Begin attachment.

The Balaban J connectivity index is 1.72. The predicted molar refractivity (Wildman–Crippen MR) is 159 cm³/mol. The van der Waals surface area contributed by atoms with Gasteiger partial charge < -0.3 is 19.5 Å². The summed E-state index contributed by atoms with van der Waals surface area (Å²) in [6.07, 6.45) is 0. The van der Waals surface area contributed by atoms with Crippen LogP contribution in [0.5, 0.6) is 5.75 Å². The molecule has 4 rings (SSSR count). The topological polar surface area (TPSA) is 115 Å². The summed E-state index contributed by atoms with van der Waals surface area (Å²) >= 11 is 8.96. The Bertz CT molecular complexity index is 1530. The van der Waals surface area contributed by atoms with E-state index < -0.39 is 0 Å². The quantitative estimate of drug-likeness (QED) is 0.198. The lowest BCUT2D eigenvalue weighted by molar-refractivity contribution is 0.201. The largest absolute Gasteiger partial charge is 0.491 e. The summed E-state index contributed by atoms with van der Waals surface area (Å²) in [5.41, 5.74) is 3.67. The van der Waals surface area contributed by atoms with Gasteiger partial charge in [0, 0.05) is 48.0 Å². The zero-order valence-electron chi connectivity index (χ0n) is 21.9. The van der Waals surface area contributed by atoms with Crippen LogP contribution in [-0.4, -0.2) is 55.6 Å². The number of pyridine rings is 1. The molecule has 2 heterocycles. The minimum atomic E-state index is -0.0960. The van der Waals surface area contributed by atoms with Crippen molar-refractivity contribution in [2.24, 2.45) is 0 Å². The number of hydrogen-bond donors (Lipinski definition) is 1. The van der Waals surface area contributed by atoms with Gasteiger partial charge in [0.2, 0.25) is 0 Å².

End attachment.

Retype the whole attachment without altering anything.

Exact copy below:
The Balaban J connectivity index is 1.72. The predicted molar refractivity (Wildman–Crippen MR) is 159 cm³/mol. The van der Waals surface area contributed by atoms with Gasteiger partial charge < -0.3 is 19.5 Å². The summed E-state index contributed by atoms with van der Waals surface area (Å²) in [6.07, 6.45) is 0. The van der Waals surface area contributed by atoms with Crippen LogP contribution in [0.5, 0.6) is 5.75 Å². The molecule has 4 rings (SSSR count). The topological polar surface area (TPSA) is 115 Å². The summed E-state index contributed by atoms with van der Waals surface area (Å²) >= 11 is 8.96. The Bertz CT molecular complexity index is 1530. The van der Waals surface area contributed by atoms with E-state index < -0.39 is 0 Å². The quantitative estimate of drug-likeness (QED) is 0.198. The lowest BCUT2D eigenvalue weighted by molar-refractivity contribution is 0.201. The largest absolute Gasteiger partial charge is 0.491 e. The summed E-state index contributed by atoms with van der Waals surface area (Å²) in [5.41, 5.74) is 3.67. The van der Waals surface area contributed by atoms with Gasteiger partial charge in [0, 0.05) is 48.0 Å². The zero-order valence-electron chi connectivity index (χ0n) is 21.9. The van der Waals surface area contributed by atoms with Crippen LogP contribution in [-0.4, -0.2) is 55.6 Å². The number of pyridine rings is 1. The molecule has 2 heterocycles. The minimum atomic E-state index is -0.0960. The van der Waals surface area contributed by atoms with Crippen molar-refractivity contribution in [2.24, 2.45) is 0 Å². The number of hydrogen-bond donors (Lipinski definition) is 1. The van der Waals surface area contributed by atoms with Gasteiger partial charge in [0.2, 0.25) is 0 Å².